Conservative — Robert Goguen: No response.

Liberal — Ginette Petitpas Taylor: No response.

NDP — Luc LeBlanc:  In the last ten years, the Conservatives have dismantled the laws protecting our air, land and especially our water. They’ve hidden their attacks in budget bills, targeting the Navigable Waters Protection Act, the Environmental Assessment Act, the Species at Risk Act, and the Fisheries Act. Under their changes, Canada went from protecting over 2.5 million lakes and rivers to only parts of 159. And they have failed to address contaminated sites, protect fish stocks, and introduce legislation to protect water from bulk exports, or enact drinking water standards. The NDP believe this is unacceptable. We will introduce a federal Safe Drinking Water Act to support provinces and municipalities in their efforts to keep the drinking water of all Canadians safe. We will introduce legislation banning the bulk export of water across international boundaries. We will establish and implement a Pan-Canadian Plan for Water, in collaboration with the provinces, territories and Indigenous governments, and in consultation with the public to address water quality and quantity across jurisdictions, and which considers the impacts of climate change on current and future water resources, and we will restore legal protections for water that were stripped away by the Conservatives.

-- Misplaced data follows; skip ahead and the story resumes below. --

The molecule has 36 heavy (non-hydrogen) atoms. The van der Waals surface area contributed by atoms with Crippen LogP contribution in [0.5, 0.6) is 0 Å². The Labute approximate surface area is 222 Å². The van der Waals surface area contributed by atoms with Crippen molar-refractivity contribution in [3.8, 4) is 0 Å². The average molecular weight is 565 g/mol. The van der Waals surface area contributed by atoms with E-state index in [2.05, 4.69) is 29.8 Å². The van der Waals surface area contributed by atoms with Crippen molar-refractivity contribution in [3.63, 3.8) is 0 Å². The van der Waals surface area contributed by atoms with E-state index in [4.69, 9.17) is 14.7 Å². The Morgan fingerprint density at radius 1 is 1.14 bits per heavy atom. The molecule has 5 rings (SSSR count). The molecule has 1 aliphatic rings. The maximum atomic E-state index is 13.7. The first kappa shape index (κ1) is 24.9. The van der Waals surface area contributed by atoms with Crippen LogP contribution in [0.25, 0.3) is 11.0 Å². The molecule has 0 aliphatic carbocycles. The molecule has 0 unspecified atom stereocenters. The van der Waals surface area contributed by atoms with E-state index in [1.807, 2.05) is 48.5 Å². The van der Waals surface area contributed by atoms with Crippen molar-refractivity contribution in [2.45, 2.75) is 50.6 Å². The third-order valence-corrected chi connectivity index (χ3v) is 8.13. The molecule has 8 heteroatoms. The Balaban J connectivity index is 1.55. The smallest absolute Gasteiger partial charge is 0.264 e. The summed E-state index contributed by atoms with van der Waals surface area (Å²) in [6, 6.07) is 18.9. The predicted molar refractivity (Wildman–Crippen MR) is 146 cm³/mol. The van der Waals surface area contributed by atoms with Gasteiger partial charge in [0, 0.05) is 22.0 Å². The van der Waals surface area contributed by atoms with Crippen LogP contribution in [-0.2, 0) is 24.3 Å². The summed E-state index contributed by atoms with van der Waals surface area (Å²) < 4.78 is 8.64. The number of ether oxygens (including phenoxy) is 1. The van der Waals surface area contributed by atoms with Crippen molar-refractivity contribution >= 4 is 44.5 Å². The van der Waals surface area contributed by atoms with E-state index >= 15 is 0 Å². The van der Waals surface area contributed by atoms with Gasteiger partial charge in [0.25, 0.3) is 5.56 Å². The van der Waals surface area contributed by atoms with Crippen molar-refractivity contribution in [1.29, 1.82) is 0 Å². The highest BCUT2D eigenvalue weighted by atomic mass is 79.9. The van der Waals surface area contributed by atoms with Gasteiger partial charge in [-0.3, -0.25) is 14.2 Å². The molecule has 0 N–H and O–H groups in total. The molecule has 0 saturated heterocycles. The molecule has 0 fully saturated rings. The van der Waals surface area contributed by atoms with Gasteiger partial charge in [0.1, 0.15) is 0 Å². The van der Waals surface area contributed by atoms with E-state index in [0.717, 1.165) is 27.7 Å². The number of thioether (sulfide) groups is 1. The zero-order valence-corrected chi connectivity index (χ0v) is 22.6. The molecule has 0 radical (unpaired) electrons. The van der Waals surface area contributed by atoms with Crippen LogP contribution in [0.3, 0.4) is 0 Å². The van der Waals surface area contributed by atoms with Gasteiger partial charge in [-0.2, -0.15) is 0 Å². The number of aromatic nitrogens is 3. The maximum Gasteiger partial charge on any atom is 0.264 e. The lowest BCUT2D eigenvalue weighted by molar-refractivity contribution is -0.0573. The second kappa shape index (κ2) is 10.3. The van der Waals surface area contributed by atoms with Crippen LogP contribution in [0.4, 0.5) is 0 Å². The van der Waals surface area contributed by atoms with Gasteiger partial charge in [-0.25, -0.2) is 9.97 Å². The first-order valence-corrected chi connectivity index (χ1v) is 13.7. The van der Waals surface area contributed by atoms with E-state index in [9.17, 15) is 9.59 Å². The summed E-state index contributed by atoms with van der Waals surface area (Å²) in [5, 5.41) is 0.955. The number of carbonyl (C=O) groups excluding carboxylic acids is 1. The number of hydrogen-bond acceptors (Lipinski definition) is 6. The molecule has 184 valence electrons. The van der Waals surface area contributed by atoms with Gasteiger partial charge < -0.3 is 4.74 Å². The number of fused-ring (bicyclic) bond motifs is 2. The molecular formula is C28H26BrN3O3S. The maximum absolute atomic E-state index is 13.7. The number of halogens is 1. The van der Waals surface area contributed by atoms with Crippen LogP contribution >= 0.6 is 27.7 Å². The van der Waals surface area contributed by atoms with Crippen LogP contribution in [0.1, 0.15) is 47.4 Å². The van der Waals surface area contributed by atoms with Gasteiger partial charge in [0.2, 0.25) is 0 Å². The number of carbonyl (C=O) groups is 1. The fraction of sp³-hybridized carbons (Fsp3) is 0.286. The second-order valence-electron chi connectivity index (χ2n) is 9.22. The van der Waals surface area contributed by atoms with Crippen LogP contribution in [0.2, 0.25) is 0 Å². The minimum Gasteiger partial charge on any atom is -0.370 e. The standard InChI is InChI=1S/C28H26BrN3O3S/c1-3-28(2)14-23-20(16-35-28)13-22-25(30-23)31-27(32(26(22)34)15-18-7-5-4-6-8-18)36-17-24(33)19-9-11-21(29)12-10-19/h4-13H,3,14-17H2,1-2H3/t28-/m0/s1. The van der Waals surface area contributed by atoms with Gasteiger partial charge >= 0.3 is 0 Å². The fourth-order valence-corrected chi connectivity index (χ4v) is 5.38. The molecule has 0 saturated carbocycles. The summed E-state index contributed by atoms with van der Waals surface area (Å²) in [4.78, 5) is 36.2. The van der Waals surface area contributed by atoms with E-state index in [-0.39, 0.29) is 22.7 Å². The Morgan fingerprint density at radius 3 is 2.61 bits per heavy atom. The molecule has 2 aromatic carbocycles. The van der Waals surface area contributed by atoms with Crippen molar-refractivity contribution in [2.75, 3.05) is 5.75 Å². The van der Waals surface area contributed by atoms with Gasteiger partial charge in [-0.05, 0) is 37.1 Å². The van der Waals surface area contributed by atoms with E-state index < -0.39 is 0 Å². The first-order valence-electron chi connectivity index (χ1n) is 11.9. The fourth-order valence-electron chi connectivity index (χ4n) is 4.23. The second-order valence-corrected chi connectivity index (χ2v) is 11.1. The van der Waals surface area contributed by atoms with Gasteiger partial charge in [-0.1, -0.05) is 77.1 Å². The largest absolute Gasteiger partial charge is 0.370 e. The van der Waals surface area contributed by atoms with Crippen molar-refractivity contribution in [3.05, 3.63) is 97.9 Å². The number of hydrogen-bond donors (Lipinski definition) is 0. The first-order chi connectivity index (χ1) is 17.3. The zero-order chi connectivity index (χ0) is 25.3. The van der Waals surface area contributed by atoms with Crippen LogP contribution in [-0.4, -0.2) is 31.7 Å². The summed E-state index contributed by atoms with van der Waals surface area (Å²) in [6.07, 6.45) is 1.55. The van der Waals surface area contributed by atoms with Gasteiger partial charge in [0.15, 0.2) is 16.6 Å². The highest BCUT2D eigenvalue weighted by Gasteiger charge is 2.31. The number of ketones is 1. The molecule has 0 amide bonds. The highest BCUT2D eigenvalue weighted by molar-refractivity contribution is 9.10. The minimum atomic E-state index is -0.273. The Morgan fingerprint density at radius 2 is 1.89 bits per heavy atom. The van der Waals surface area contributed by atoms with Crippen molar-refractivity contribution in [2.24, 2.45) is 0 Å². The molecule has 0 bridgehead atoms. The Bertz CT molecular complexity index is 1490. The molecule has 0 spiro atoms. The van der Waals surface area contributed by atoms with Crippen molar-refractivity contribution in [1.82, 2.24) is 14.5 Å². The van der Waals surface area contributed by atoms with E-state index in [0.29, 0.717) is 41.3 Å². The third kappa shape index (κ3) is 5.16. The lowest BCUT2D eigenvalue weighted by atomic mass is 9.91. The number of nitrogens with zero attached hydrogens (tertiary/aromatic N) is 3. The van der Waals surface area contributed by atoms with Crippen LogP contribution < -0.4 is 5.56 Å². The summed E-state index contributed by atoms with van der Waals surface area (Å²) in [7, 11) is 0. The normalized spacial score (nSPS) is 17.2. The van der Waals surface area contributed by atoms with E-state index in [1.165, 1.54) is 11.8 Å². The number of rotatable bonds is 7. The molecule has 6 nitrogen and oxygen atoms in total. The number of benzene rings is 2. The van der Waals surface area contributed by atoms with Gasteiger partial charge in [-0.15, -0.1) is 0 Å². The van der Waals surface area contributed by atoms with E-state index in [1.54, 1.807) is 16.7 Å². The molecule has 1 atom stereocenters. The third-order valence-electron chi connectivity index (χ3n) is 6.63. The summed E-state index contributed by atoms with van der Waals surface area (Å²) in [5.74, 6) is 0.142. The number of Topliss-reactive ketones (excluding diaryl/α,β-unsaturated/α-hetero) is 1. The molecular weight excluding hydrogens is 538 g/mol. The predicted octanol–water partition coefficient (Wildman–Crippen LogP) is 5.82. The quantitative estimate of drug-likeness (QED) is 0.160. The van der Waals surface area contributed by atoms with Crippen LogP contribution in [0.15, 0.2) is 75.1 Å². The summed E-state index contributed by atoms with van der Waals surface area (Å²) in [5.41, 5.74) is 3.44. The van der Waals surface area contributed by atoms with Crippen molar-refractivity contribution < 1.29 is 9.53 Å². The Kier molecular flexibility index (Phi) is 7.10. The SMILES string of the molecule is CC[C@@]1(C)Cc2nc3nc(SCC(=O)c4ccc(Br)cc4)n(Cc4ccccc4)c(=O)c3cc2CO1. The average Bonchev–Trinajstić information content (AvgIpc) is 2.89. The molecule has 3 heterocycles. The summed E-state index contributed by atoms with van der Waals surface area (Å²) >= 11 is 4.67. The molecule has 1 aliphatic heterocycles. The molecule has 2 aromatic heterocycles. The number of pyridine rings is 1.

Green — Luc Melanson: For the past 10 years, the Federal government has refused to work with the Provinces on anything much; water policy is an area that needs all levels of government to work together, and the Green Party is committed to working across Party lines to develop a water strategy that will protect one of our most precious natural resources.